Special MS House Election today to replace Gipson
The special election in House District 77 is being held today to replace former state representative Andy Gipson who was appointed by Gov. Bryant as Ag Commissioner.
The candidates who qualified at the deadline are Cliff Brown, Hayes Patrick, Christopher R. “Chris” Purdum, Cemper Scott and Price Wallace.
Sen. Hyde-Smith attends SCOTUS announcement
Looking forward to being at the @WhiteHouse this evening as @POTUS names his choice of another conservative to serve on the U.S. Supreme Court. Appreciate the invitation to witness this historic announcement. #SCOTUSPick
— U.S. Senator Cindy Hyde-Smith (@SenHydeSmith) July 9, 2018
WDAM/WLBT – Mississippi politicians react to nomination of Brett Kavanaugh to Supreme Court
Judge Brett Kavanaugh is committed to the rule of law and will uphold the Constitution. @realDonaldTrump made an outstanding selection who deserves swift confirmation by the Senate.
— Phil Bryant (@PhilBryantMS) July 10, 2018
Judge Kavanaugh is a well-qualified conservative jurist, and I commend President Trump for his commitment to naming Supreme Court justices who are committed to the rule of law. I look forward to being part of the important confirmation process. #SCOTUSPick https://t.co/5WbJTvDpZB pic.twitter.com/spWukPNIMZ
— U.S. Senator Cindy Hyde-Smith (@SenHydeSmith) July 10, 2018
President Trump has once again kept his promise to nominate to the Supreme Court a well-qualified jurist with a record of upholding the integrity of the law and the Constitution. I look forward to meeting with Judge Kavanaugh. #ScotusPick
— Senator Roger Wicker (@SenatorWicker) July 10, 2018
The suit, filed Monday, asks a judge to declare that Senate District 22 violates the federal Voting Rights Act. It also asks a judge to order legislators to reconfigure the district before the 2019 state elections.
The district has a 51 percent black voting-age population, but the suit says it lacks “real electoral opportunity” for African-Americans.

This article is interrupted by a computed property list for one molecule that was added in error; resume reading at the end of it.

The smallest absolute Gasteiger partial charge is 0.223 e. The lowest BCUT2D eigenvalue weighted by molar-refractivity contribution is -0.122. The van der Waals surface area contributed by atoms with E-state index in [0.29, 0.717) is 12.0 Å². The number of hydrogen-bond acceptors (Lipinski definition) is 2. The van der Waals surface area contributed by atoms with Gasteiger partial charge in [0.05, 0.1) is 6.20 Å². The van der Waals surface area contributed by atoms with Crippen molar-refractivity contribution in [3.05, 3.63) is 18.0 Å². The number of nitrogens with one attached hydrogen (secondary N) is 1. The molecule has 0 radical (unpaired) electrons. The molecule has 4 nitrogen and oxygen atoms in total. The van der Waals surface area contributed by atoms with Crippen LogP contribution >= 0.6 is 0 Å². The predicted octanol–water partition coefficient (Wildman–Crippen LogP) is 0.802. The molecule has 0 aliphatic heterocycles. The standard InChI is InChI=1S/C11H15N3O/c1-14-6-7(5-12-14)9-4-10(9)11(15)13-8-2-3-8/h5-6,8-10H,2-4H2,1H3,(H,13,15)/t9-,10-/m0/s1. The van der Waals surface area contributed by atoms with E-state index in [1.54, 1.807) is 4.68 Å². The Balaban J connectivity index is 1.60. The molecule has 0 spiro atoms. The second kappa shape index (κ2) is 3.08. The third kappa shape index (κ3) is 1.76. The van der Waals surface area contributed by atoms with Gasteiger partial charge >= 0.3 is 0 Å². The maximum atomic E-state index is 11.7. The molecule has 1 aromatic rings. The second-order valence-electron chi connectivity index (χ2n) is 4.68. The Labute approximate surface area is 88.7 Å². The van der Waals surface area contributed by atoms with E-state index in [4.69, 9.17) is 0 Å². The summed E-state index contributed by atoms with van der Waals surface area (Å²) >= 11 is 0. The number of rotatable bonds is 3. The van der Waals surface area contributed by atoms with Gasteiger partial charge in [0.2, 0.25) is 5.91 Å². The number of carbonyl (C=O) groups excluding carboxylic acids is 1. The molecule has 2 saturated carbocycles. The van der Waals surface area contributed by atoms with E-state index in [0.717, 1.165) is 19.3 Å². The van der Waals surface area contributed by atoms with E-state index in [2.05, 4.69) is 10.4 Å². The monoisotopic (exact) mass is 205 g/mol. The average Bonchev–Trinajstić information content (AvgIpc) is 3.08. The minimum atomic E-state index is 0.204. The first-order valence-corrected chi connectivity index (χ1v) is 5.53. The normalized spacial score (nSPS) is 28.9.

The district has been represented since January 2004 by Republican Sen. Eugene “Buck” Clarke of Hollandale, who is white. Clarke is chairman of the Senate Appropriations Committee.
CLARION LEDGER – MDOT: Political pressure driving road connecting Tate Reeves’ subdivision, shopping center
The new road will start near the locked-gate entrances of Oakridge Trail — where Reeves lives — and Dogwood Place subdivisions and end at the Dogwood Festival Market shopping center. The road would not front any current developments and would likely receive little public traffic besides those living in the 130 or so houses in Oakridge and Dogwood.
“Yes. Political pressure. From the Legislature,” said MDOT Director Melinda McGrath when asked why the new road is being built. “We would not have done this otherwise.”…
…Reeves through a spokeswoman declined an interview about the new road but issued a statement saying, “Reeves has not spoken to anyone at the agency regarding the Frontage Road and believes (the project) was negotiated between the city of Flowood and MDOT.”
But MDOT records indicate Reeves’ neighborhood property owners’ association, not the city of Flowood, has attempted to call the shots on how the new road is built.
In a list of early “demands” the neighborhood gave MDOT, it wanted the new road to have only one-way traffic from the neighborhood to Dogwood Boulevard. MDOT balked at building what would have essentially been a state-funded private driveway.
Flowood Mayor Gary Rhoads said he knows of no political pressure from Reeves for MDOT to build the new road, and the city supports it as a “safety issue.” He agreed with Reeves that the city was the impetus for building the road. He said any talk that Reeves pushed for it is “BS if I’ve ever heard it.”
To qualify for Mississippi Medicaid, a single parent or caretaker must earn less than $384 a month. However, someone working 20 hours a week at minimum wage would earn $580 a month – not enough to afford private health insurance but too much to remain on Medicaid.
Under Mississippi’s new proposal, able-bodied Medicaid recipients who meet the minimum 20-hour-per-week work requirement would still receive Medicaid coverage for two years. An earlier proposal was one year of coverage.
#MS04: Democrat Anderson responds to staffer’s “tongue-in-cheek remark”
Statement regarding out of context tweet by staffer. Please see below. pic.twitter.com/qPFcGs5DDQ
— Jeramey Anderson for Congress (@JerameyForMS) July 10, 2018
Four years ago, the word thrive wasn’t even on the table after the system wrote more than $80 million dollars in bad debt.
“It was bad,” recalled Bond. “It was the largest accounts receivable adjustment in American healthcare history unfortunately, and probably the largest pension debacle in American healthcare history.”
He added that things have changed a lot since then. “Well today, we’re in a lot better shape than we were three and a half years ago. We had eight days cash on hand then. Now, we have 91. Our quality metrics continue to rise.”